They stood on the stage at the Karina Cultural Center in the Kalinago Territory.
It was a meeting of two indigenous traditions.
A shaman and a healer from British Columbia, Canada are face to face with Miranda and Manley, cultural leaders in the Kalinago territory in Dominica.
The hand over moment was brief, yet profound as the two men embraced.
Miranda of Dominica’s Kalinago territory said, “ I saw you coming in a dream “
Everyone nodded and understood that this moment was significant.
The group agreed they would be interested in holding ceremonies together in the future.
On April 2 2014, a shaman with 20 years of training in Plant Medicine with the Shipibo people of South America visited the Kalinago Territory in Dominica and handed over a gift of Sacred Mapacho tobacco from the Amazon, along with Ayahuasca. Ayahuasca comes from the rainforest and is known as the ‘vine of the soul’.
Grown from seeds, these plants are used as medicine. Ayahuasca, a bush tea, in particular has healing qualities, which when used in supportive ceremonies, has been very successful in treating addictions such as alcoholism, drug abuse and anti-social behavior. Ayahuasca has been used as a healing medicine in the Amazon for over two thousand years.
The traditions of plant medicine have long been part of Dominica’s rich cultural heritage, growing from our African roots.
The Kalinago people in particular have always been connected to the plant traditions of South America and the Caribbean.
It is quite likely that this plant Ayahuasca, also known as the caapi vine in the Amazon, may have been part of the Indigenous traditions of Dominica in the past.
Unfortunately, much of the traditional medicinal knowledge of plants in Dominica and in the Caribbean was suppressed or destroyed by religious and colonial powers who viewed plant medicines as a threat to their own understanding of the world.
This prejudice and fear of traditional cultures and medicines is still wide spread throughout the western world. Attitudes towards plant medicine and the connection between the mind and the body is only now becoming more important and accepted in the treating of illness and addiction in modern, western medicine.
The Kalinago Territory in Dominica is the last refuge for the Indigenous peoples of the Caribbean. Today the Territory is home to about 3,000 people of Indigenous decent. Formally known as the “Carib Reserve”, it was established in 1903 on a piece of land that the British no longer wanted.
Following hundreds of years of extensive genocide of the indigenous peoples, the British crown allowed the last remaining Kalinago peoples of the Eastern Caribbean a place to live. Their numbers had gone from the millions throughout the Caribbean down to only 400 individuals. The Kalinago language and much of their culture has been systematically destroyed by successive groups.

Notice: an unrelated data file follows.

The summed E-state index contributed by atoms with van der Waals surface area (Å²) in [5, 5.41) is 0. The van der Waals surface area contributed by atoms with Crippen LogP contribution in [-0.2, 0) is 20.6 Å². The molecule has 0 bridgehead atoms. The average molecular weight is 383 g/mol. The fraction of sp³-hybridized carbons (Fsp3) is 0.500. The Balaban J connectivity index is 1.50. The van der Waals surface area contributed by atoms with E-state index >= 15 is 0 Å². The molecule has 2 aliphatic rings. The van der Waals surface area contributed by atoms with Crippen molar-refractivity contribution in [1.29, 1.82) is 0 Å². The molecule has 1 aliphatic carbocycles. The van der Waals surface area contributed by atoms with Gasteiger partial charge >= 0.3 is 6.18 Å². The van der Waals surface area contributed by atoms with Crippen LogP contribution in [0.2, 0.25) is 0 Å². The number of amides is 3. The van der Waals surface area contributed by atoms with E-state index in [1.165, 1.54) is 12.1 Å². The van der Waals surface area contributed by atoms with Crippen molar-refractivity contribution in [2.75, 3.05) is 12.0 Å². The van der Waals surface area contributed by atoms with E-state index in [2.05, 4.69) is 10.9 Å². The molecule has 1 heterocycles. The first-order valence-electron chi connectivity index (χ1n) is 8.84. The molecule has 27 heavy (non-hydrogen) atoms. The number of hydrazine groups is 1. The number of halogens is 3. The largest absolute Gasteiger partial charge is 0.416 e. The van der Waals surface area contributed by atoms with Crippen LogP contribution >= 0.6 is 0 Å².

Today the Internet and face-to-face meetings are empowering people to work together across the world. With the revitalization of native cultures and the ability to share knowledge across great distances, Indigenous groups are beginning to share and rebuild their sacred knowledge of the natural world.
Similar plants, whose traditional usage has been lost, can still be found growing in Dominica. The Yopo tree is an example of a sacred plant whose usage in the region dates back thousands of years and can be found growing in upper Canfield, Dominica. Pipes used in traditional Yopo ceremonies have been found in Grenada and St. Kitts and date back 800 years. These snuff pipes were carried up from the Orinoco Valley in South America and traded throughout the Caribbean. Gerard explained that a Cassava brew was also used as a ceremonial ingredient for healing among the Kalinago peoples of the Caribbean, but it is not practiced anymore.
“With our world changing so rapidly perhaps there is much to be learned from our ancestors and their plants.” Cary Wright, B.C. Shaman
Cary Wright, a Shaman from British Columbia, Canada was on Island this week. He has been trained for the last 20 years as a plant medicine healer by the Shipibo-Conibo Peoples of the Amazon. The Shipibo Shamans specifically asked Cary to be a bridge and bring the knowledge of the many Amazonia plants out to the rest of the world, to meet with indigenous and non-indigenous people and to share the knowledge of the healing plants. Cary has also worked extensively with well-known psychologist and medical doctor, Gabor Mate, on addiction healing in Canada.
Kalinago Cultural Leaders, Manley and his wife Miranda have traveled extensively representing the Kalinago people, performing ceremonies for educational as well as for healing purposes. They are part of the Karina Cultural Group based in Dominica and are integral to the revitalization of Kalinago culture.
Dominica’s award-winning filmmaking team, LINK International Productions.com has been documenting the handing-over ceremony and the story of plant medicine spreading out around the world.
This film will be released later this year by LINK International.